First, the good news. The latest drunk driving assessment from the National Highway Traffic Safety Administration (NHTSA) reveals that deaths have fallen by a third in the last three decades; however, drunk-driving crashes claim more than 10,000 lives per year. Officials speculate that this reduction is due to increased legal enforcement of DUI laws and campaigns by government and non-profit groups that encourage zero-tolerance for drinking and driving and promote the importance of designated drivers. However, an overall reduction in DUI related accident deaths isn’t the whole picture.
The study also revealed that drivers who hold multiple convictions for driving while intoxicated are more likely to be involved in a fatal crash. This small group of “high-risk” drivers – those with a prior conviction or a BAC higher than 0.15 – seem impervious to anti-drunk-driving campaigns and stricter laws regarding driving while intoxicated. The number of these drivers involved in fatal crashes has remained steady, which has officials questioning how to address the problem.
How to Reform High-Risk Drunk Drivers
Mothers Against Drunk Driving (MADD) defines a “high-risk driver” as:
- Offenders convicted (conviction is defined as receiving a court-imposed sanction) of a second DUI (driving under the influence) offense within a five-year period – these drivers are 40% more likely to be involved in a fatal crash than drivers without a prior conviction.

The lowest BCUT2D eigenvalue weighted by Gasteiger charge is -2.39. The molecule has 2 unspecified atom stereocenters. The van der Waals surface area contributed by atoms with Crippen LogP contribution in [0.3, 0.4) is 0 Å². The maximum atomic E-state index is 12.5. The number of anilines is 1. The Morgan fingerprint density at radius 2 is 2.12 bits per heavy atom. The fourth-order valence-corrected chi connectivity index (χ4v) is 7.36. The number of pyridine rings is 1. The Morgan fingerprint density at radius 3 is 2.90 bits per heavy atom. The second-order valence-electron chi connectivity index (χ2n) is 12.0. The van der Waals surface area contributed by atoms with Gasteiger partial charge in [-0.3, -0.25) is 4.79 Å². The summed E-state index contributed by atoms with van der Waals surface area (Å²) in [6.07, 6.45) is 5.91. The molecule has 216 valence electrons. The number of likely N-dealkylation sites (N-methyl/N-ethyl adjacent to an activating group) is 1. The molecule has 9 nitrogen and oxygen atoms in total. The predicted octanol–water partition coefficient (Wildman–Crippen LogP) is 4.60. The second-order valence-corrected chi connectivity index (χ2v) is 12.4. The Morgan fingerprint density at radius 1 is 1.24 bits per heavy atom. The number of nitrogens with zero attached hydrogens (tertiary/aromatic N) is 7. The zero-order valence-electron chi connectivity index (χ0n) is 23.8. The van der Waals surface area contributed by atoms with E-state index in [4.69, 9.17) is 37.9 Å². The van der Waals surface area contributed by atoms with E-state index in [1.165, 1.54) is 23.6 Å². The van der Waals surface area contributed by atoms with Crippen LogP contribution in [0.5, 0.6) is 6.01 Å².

- Offenders convicted of a first DUI offense with a BAC of .15 percent or higher – these drivers are 382 times as likely to be involved in a fatal crash as a non-intoxicated driver.
- Offenders convicted of a DUI offense, where the suspension was the result of a conviction for DUI – these drivers are about 4.9% more likely to be involved in a fatal crash than a properly licensed driver.
In order to keep these high-risk drivers from taking more lives, MADD suggests the following:
- Restrict the ability of high-risk drivers to drive by suspending their licenses, impounding or immobilizing their vehicles, and requiring alcohol ignition interlock devices on their vehicles.
- Enforce restitution sanctions on high-risk drivers by requiring compensation to the community through fines, mandatory incarceration, and financial restitution to crash victims.
- Push recovery programs for high-risk drivers like mandatory alcohol assessment and treatment, intensive probation and attendance at victim impact panels.
- More regular, highly publicized sobriety checkpoints should be used as a tool in deterring, identifying and apprehending high-risk drivers and other potential offenders.
Drinking and Driving in Virginia
The NHTSA study shows that in 2007 of the 1027 people killed in Virginia traffic accidents, 332 (32%) of those were involved in an alcohol-related crash. This is an increase of 34 deaths (11%) over the previous year. Virginia also has the dubious distinction of having the largest increase in the nation of 24 motorcyclist fatalities in alcohol-impaired driving crashes.
If you or someone you love has been involved in an accident with an intoxicated driver, then we want to hear from you.
Please contact the Northern Virginia law offices of Dulaney, Lauer & Thomas today and let us work with you to secure the justice and compensation that you deserve.